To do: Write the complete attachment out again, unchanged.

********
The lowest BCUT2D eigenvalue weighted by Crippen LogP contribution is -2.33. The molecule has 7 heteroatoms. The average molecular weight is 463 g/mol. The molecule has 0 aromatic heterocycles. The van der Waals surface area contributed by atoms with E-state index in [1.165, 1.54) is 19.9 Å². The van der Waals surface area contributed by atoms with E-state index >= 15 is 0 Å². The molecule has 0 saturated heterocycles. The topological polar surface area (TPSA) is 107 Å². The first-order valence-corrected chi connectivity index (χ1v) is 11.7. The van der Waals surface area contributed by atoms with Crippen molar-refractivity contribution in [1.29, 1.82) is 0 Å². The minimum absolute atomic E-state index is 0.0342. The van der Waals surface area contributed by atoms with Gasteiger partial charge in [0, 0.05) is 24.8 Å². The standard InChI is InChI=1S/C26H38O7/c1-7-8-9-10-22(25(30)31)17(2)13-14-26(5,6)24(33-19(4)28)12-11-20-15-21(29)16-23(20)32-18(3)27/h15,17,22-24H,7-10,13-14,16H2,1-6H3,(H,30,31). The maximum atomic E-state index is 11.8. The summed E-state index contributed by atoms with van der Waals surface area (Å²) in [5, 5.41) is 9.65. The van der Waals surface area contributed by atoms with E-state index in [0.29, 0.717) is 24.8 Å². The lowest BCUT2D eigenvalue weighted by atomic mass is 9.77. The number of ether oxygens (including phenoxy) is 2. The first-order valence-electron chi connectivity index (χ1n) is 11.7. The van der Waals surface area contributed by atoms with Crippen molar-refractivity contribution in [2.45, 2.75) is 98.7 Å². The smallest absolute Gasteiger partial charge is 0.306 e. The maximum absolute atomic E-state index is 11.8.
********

The lowest BCUT2D eigenvalue weighted by Crippen LogP contribution is -2.33. The molecule has 7 heteroatoms. The average molecular weight is 463 g/mol. The molecule has 0 aromatic heterocycles. The van der Waals surface area contributed by atoms with E-state index in [1.165, 1.54) is 19.9 Å². The van der Waals surface area contributed by atoms with E-state index >= 15 is 0 Å². The molecule has 0 saturated heterocycles. The topological polar surface area (TPSA) is 107 Å². The first-order valence-corrected chi connectivity index (χ1v) is 11.7. The van der Waals surface area contributed by atoms with Crippen molar-refractivity contribution in [1.29, 1.82) is 0 Å². The minimum absolute atomic E-state index is 0.0342. The van der Waals surface area contributed by atoms with Gasteiger partial charge in [0, 0.05) is 24.8 Å². The standard InChI is InChI=1S/C26H38O7/c1-7-8-9-10-22(25(30)31)17(2)13-14-26(5,6)24(33-19(4)28)12-11-20-15-21(29)16-23(20)32-18(3)27/h15,17,22-24H,7-10,13-14,16H2,1-6H3,(H,30,31). The maximum atomic E-state index is 11.8. The summed E-state index contributed by atoms with van der Waals surface area (Å²) in [5, 5.41) is 9.65. The van der Waals surface area contributed by atoms with E-state index in [0.29, 0.717) is 24.8 Å². The lowest BCUT2D eigenvalue weighted by atomic mass is 9.77. The number of ether oxygens (including phenoxy) is 2. The first-order valence-electron chi connectivity index (χ1n) is 11.7. The van der Waals surface area contributed by atoms with Crippen molar-refractivity contribution in [2.45, 2.75) is 98.7 Å². The smallest absolute Gasteiger partial charge is 0.306 e. The maximum absolute atomic E-state index is 11.8.